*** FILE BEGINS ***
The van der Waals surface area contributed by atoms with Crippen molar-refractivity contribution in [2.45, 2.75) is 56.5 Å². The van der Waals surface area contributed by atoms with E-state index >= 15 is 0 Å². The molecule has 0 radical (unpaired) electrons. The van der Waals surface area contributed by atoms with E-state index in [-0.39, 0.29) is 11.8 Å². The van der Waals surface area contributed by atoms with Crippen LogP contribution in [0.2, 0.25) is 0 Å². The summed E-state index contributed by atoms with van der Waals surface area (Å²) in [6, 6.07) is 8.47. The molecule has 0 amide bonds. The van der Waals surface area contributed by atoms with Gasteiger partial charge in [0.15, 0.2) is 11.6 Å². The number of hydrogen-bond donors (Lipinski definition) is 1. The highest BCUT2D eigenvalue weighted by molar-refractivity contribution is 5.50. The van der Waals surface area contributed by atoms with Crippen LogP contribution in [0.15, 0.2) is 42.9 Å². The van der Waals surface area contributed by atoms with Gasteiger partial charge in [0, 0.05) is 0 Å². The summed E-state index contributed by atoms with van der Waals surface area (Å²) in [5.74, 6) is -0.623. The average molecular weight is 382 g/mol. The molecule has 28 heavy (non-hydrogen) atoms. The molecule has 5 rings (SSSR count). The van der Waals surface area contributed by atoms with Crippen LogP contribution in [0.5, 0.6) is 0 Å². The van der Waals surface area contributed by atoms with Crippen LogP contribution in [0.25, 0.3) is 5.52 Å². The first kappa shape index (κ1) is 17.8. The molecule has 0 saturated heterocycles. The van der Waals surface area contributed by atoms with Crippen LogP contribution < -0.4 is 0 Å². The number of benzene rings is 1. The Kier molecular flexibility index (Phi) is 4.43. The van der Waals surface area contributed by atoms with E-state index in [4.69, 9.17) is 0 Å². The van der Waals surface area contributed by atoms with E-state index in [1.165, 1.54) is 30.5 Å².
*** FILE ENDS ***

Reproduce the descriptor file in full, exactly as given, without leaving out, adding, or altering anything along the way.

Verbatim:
The van der Waals surface area contributed by atoms with Crippen molar-refractivity contribution in [2.45, 2.75) is 56.5 Å². The van der Waals surface area contributed by atoms with E-state index >= 15 is 0 Å². The molecule has 0 radical (unpaired) electrons. The van der Waals surface area contributed by atoms with E-state index in [-0.39, 0.29) is 11.8 Å². The van der Waals surface area contributed by atoms with Crippen LogP contribution in [0.2, 0.25) is 0 Å². The summed E-state index contributed by atoms with van der Waals surface area (Å²) in [6, 6.07) is 8.47. The molecule has 0 amide bonds. The van der Waals surface area contributed by atoms with Gasteiger partial charge in [0.15, 0.2) is 11.6 Å². The number of hydrogen-bond donors (Lipinski definition) is 1. The highest BCUT2D eigenvalue weighted by molar-refractivity contribution is 5.50. The van der Waals surface area contributed by atoms with Crippen LogP contribution in [0.15, 0.2) is 42.9 Å². The van der Waals surface area contributed by atoms with Gasteiger partial charge in [0, 0.05) is 0 Å². The summed E-state index contributed by atoms with van der Waals surface area (Å²) in [5.74, 6) is -0.623. The average molecular weight is 382 g/mol. The molecule has 28 heavy (non-hydrogen) atoms. The molecule has 5 rings (SSSR count). The van der Waals surface area contributed by atoms with Crippen LogP contribution in [0.5, 0.6) is 0 Å². The van der Waals surface area contributed by atoms with Crippen LogP contribution in [0.25, 0.3) is 5.52 Å². The first kappa shape index (κ1) is 17.8. The molecule has 0 saturated heterocycles. The van der Waals surface area contributed by atoms with Crippen LogP contribution < -0.4 is 0 Å². The number of benzene rings is 1. The Kier molecular flexibility index (Phi) is 4.43. The van der Waals surface area contributed by atoms with E-state index in [4.69, 9.17) is 0 Å². The van der Waals surface area contributed by atoms with E-state index in [1.165, 1.54) is 30.5 Å².